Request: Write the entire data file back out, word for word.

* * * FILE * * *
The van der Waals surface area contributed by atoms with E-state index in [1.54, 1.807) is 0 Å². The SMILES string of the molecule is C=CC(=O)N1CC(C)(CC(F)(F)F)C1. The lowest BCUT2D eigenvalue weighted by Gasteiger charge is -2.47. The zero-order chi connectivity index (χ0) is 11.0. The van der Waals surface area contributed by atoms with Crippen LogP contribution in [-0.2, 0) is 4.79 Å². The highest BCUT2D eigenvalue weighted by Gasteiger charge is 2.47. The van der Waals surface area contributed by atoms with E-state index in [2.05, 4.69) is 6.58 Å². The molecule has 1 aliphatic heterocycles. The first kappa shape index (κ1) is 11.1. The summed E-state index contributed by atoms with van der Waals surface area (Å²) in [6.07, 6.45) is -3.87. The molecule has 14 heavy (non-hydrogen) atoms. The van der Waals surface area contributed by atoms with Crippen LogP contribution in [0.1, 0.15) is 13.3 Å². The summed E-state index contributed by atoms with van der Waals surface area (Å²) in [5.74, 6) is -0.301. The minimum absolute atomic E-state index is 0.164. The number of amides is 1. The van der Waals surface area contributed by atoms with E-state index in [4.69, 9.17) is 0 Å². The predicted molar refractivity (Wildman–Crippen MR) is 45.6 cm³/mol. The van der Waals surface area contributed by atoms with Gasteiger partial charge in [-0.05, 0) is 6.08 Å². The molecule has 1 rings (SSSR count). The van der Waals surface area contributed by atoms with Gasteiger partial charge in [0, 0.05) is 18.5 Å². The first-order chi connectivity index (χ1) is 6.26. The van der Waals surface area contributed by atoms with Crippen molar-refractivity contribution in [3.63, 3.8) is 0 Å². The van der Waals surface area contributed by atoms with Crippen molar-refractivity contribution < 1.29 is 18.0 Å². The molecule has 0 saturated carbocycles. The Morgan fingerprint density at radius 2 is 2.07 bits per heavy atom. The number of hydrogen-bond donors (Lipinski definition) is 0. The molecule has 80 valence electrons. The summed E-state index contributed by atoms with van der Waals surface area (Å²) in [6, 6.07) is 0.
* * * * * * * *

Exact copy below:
The van der Waals surface area contributed by atoms with E-state index in [1.54, 1.807) is 0 Å². The SMILES string of the molecule is C=CC(=O)N1CC(C)(CC(F)(F)F)C1. The lowest BCUT2D eigenvalue weighted by Gasteiger charge is -2.47. The zero-order chi connectivity index (χ0) is 11.0. The van der Waals surface area contributed by atoms with Crippen LogP contribution in [-0.2, 0) is 4.79 Å². The highest BCUT2D eigenvalue weighted by Gasteiger charge is 2.47. The van der Waals surface area contributed by atoms with E-state index in [2.05, 4.69) is 6.58 Å². The molecule has 1 aliphatic heterocycles. The first kappa shape index (κ1) is 11.1. The summed E-state index contributed by atoms with van der Waals surface area (Å²) in [6.07, 6.45) is -3.87. The molecule has 14 heavy (non-hydrogen) atoms. The van der Waals surface area contributed by atoms with Crippen LogP contribution in [0.1, 0.15) is 13.3 Å². The summed E-state index contributed by atoms with van der Waals surface area (Å²) in [5.74, 6) is -0.301. The minimum absolute atomic E-state index is 0.164. The number of amides is 1. The van der Waals surface area contributed by atoms with E-state index in [4.69, 9.17) is 0 Å². The predicted molar refractivity (Wildman–Crippen MR) is 45.6 cm³/mol. The van der Waals surface area contributed by atoms with Gasteiger partial charge in [-0.05, 0) is 6.08 Å². The molecule has 1 rings (SSSR count). The van der Waals surface area contributed by atoms with Gasteiger partial charge in [0, 0.05) is 18.5 Å². The first-order chi connectivity index (χ1) is 6.26. The van der Waals surface area contributed by atoms with Crippen molar-refractivity contribution in [3.63, 3.8) is 0 Å². The van der Waals surface area contributed by atoms with Crippen molar-refractivity contribution < 1.29 is 18.0 Å². The molecule has 0 saturated carbocycles. The Morgan fingerprint density at radius 2 is 2.07 bits per heavy atom. The number of hydrogen-bond donors (Lipinski definition) is 0. The molecule has 80 valence electrons. The summed E-state index contributed by atoms with van der Waals surface area (Å²) in [6, 6.07) is 0.